Former WVU president David Hardesty denies claims in a recent New York Times article that he threatened then Mountaineer basketball coach Dan Dakich or that he knew WVU player Jonathan Hargett was getting paid.
Hargett played just one season at WVU, 2001-02. Dakitch was hired for the West Virginia job following the retirement of long time head coach Gale Catlett after that season.
Dakich claims in the article that Hargett told him he had been promised $20,000 a year for three years and that he had not been paid the full amount. Dakich claims in the article he was told by Hardesty, "If you go any farther with this, we’ll destroy you."
Hardesty remembers that conversation having a very different tone. Hardesty, who is still involved with WVU as a law professor, says he was still trying to recruit the coach and keep him in the position.
"The conversation that we had was like two ships passing in the night," Hardesty recalled while speaking on Monday’s MetroNews Talkline. "I thought the purpose of the conversation was to give him assurances that we would work with him to uncover what ever (problems) were there. I wanted him to stay at the University and we wanted to show that we would support him.
((Hardesty on Talkline))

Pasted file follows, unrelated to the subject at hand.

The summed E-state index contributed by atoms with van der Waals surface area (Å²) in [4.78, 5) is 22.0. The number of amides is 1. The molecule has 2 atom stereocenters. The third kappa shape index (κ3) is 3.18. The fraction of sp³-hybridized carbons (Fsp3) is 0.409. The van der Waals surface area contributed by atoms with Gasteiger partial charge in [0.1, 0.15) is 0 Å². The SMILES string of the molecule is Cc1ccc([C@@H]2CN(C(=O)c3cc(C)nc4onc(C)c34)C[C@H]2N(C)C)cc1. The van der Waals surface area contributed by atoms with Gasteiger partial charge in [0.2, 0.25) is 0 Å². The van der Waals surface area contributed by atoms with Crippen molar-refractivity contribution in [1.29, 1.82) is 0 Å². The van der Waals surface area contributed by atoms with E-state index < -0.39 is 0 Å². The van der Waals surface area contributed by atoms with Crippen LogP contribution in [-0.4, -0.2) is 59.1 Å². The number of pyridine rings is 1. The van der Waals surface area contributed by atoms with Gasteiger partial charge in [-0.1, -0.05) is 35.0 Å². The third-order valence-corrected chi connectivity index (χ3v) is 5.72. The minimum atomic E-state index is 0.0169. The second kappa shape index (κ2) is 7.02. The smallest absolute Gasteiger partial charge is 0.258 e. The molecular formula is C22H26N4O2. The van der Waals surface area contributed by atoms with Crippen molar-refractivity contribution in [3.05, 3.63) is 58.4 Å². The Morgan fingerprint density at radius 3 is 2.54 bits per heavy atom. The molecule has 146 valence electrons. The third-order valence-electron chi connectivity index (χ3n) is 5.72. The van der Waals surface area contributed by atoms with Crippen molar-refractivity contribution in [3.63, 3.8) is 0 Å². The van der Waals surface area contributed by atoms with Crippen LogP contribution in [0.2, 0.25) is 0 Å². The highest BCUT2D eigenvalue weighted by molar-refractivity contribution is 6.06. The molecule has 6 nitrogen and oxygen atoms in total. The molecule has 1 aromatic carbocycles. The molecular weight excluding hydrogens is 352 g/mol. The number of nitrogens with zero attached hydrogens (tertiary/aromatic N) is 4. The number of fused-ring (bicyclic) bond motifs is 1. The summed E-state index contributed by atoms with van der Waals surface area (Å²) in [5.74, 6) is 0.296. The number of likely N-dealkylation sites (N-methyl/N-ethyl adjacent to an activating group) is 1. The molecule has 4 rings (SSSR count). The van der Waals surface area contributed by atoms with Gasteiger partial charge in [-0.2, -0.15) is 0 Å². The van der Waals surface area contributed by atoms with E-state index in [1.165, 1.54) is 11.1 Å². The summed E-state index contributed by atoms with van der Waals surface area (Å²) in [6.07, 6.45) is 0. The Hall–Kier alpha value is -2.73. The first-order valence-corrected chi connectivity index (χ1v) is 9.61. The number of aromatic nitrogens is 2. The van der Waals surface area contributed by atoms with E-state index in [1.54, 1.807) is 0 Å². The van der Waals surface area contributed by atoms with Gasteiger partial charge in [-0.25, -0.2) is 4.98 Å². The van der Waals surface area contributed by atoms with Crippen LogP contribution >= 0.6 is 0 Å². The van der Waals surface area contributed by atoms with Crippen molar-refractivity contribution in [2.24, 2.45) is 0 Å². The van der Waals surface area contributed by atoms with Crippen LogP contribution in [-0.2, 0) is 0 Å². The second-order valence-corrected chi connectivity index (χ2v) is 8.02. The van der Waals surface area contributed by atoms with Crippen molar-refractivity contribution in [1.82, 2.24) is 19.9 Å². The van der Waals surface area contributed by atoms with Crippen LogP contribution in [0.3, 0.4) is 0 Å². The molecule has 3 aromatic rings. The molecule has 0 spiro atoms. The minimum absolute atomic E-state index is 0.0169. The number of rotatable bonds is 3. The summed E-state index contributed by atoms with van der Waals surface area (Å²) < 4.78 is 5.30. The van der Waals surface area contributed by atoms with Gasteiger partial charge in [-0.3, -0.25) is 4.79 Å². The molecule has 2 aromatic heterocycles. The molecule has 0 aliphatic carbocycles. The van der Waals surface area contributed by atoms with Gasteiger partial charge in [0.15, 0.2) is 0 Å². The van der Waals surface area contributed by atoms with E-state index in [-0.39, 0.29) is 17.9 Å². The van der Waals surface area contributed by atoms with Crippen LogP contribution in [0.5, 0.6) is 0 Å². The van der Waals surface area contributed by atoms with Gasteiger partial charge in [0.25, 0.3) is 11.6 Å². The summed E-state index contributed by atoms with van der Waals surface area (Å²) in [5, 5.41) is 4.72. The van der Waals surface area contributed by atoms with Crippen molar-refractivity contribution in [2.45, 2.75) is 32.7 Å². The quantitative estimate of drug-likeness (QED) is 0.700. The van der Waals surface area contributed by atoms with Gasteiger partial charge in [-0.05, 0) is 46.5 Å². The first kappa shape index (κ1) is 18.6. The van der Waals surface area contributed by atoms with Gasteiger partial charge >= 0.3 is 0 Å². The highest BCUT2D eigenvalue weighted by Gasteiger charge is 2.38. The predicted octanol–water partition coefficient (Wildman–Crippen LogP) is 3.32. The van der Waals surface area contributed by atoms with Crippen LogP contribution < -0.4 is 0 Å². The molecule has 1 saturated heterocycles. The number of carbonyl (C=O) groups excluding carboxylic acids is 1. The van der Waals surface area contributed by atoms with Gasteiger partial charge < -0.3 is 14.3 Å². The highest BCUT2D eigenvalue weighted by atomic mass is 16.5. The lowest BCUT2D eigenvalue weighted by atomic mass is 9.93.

"He was having second thoughts (about keeping the job) and I guess he though the purpose of the conversation was to see if I would react the way he wanted me to react. I don’t believe I threatened him. I don’t believe I used that term (destroy.) If that term came up, it was in a completely different context which resulted in a misunderstanding."
Dakich quit the WVU job after eight days to return to Bowling Green where he had come from. WVU. meanwhile, launched an investigation into the allegations that Hargett was receiving money.
"The morning after (Dakich) left we announced he had revealed to us some things to us that gave us concern," Hardesty said. "We established a committee to look into it. We used outside counsel and internal auditors at the University. We put the faculty representative on the group.
"We found there was some fire behind the smoke," he said. "We invited the NCAA in and they looked it over. We received sanctions but there was no proof at all that anyone here knew of or condoned the payments the student was receiving."
"I will flatly deny that I knew of any activity related to payments to Hargett or that I tried to cover them up or that I threatened him in order to cover them up," Hardesty said. "I had no reason to do that. My goal was to keep him and to run an honest program. I think the record speaks for itself during my years here."